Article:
Dietary fats are common constituents of our daily meals. Old school chefs would still contend that nothing can replace the oleaginous nature of natural fats, which plays a role in giving taste to the food that we eat. In fact, in spite of the campaign to implement healthy eating by eliminating excess fat from the diet, there are those who still use copious amounts of lard in their cooking, or refrain from trimming the skin or fat from their meats.
There is no doubt that excess dietary fat is linked to an increased risk of developing cardiovascular disease. Although adding fat in one’s diet is also essential in promoting gustatory appetite, it should be underscored that not all fats are created equal. Some fats can promote heart disease, whilst others are claimed to reduce cholesterol levels in some individuals.
Dietary fat is classified into two types, that is saturated and unsaturated fats. A simplistic differentiation of both fats is that the former remains solid at room temperature, whilst the latter remains liquid in its form. From a chemical point of view, however, saturated fats cannot bind with an extra hydrogen in their molecule, whereas unsaturated fats have room for additional hydrogen. Likewise, saturated fats have been linked to increased cardiovascular mortality and morbidity. Some isolated studies have also shown that a link exists between high saturated fat intake and the rise of many types of cancer. Saturated fats are mainly derived from animal sources, such as red meats, lard, butter, skin of poultry, and whole milk dairy products. Vegetable oils, such as coconut and palm, are also rich in saturated fats.
Conversely, unsaturated fats can reduce total cholesterol levels and are related to reduced cardiovascular mortality. Unsaturated fats also provide the body with linoleic acid, which is an essential fatty acid that helps absorb fat soluble vitamins. Unsaturated fat is obtained from vegetable sources, such as peanut and olive (mono-unsaturated) and corn, safflower, and sunflower (polyunsaturated) oils.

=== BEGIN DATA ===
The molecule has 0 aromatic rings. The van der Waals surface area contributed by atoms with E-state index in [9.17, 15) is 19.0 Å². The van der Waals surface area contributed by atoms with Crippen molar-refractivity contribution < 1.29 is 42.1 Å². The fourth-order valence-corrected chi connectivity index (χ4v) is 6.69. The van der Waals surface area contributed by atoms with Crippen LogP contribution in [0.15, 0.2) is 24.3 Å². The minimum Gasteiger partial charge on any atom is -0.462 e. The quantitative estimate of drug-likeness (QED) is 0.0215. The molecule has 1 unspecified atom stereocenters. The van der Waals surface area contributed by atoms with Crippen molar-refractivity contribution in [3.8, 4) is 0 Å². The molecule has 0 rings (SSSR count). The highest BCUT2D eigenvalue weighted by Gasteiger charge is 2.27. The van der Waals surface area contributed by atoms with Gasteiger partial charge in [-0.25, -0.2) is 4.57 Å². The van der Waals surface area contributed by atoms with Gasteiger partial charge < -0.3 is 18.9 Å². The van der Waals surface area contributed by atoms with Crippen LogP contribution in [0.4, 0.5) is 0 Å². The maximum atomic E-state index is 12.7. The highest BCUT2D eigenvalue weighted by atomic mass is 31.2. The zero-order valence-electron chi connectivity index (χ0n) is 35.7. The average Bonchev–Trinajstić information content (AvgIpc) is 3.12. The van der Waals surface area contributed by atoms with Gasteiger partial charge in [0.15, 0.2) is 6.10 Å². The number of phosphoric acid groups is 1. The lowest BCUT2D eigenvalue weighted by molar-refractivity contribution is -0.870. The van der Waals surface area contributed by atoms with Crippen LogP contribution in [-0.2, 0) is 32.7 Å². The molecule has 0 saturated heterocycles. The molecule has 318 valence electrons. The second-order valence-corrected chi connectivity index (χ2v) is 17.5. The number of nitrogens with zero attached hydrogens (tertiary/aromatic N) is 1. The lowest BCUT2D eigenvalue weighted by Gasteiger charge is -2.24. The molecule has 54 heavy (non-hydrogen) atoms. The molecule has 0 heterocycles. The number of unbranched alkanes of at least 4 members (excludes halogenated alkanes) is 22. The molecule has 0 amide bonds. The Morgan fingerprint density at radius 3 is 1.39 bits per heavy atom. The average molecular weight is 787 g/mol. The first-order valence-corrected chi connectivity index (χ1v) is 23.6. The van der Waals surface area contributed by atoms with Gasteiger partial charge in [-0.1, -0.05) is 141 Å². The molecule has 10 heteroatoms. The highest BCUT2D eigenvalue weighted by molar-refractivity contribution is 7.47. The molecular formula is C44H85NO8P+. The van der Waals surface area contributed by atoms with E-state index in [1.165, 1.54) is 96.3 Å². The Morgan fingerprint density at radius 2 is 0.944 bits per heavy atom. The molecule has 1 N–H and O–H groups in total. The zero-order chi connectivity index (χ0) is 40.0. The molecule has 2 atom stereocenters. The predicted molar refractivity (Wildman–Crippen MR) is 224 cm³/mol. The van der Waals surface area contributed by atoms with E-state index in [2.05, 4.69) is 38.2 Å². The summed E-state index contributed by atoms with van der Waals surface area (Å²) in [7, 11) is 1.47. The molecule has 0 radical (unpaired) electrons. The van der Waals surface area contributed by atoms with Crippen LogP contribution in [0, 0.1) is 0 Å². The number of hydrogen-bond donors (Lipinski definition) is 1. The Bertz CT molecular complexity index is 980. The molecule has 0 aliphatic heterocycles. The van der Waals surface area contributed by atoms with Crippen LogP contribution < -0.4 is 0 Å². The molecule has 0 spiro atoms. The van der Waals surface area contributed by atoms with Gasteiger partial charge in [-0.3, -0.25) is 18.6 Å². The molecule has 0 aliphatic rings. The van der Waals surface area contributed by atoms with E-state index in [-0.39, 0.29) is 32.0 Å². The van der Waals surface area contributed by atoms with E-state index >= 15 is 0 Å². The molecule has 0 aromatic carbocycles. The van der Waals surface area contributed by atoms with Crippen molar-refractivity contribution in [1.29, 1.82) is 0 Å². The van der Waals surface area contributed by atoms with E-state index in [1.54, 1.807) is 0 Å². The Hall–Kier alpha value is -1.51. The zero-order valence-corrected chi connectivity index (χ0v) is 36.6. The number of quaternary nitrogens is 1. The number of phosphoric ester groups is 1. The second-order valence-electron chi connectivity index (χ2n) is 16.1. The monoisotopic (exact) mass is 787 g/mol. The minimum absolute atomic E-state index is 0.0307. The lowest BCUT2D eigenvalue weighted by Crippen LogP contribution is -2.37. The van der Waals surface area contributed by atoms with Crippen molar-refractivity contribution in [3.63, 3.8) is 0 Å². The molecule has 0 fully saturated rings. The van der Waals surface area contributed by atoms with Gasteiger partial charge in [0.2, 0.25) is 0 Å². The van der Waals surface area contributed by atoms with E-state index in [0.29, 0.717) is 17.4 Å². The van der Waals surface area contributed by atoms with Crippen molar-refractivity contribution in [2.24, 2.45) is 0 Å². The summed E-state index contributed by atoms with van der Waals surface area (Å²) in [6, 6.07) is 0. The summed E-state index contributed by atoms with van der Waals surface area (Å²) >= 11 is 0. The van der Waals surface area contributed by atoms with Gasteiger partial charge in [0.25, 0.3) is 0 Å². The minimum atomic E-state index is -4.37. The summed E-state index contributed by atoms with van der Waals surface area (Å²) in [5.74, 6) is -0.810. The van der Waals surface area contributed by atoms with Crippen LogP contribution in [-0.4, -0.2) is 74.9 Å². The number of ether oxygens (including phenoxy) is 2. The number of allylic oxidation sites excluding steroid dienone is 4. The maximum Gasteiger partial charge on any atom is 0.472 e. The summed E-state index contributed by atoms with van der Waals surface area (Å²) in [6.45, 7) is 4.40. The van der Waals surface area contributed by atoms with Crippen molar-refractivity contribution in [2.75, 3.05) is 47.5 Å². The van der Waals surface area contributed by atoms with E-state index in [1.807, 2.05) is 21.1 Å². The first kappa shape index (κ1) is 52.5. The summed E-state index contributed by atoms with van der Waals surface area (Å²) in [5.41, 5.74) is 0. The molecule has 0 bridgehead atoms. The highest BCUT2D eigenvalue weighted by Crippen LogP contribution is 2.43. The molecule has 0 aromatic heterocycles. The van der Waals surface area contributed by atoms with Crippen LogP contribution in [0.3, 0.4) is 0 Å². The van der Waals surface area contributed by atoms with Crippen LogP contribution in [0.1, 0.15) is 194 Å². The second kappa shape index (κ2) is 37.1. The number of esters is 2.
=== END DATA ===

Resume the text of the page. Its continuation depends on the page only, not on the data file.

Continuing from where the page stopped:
Most health nutritionists would suggest that young adults should include about one tablespoon of unsaturated fat in their diet each day. This amount should be sufficient to provide the adequate levels of linoleic acid. As a general rule however, total fats in the diet should not exceed 30 percent of the total calories. For example, if one meal amounts to 1,000 calories, then no more than 300 calories should come from fat constituents, in order to achieve good nutrition. Out of this 30 percent, no more than 10 percent should come from saturated fats.
Another point to consider is that dietary fat is the most “fattening” of the three food sources. For example, a gram of carbohydrates or protein can store up to four calories of energy resource, whereas one gram of fat creates a whooping nine calories of expendable energy. In majority of cases, this caloric energy ends up being stored as body fat, in view of the sedentary lifestyle that most people live.
In addition to its role as an energy reservoir, our body does need fat to carry out certain other functions, such as in temperature insulation, cushioning body organs, and acting as natural defenses against infection. The important thing to remember is that too much saturated fat is bad, and too little fat is also deleterious to good health. We should all strive to maintain a minimum percent body fat, which should be six percent of body weight for males, and nine percent of body weight for females.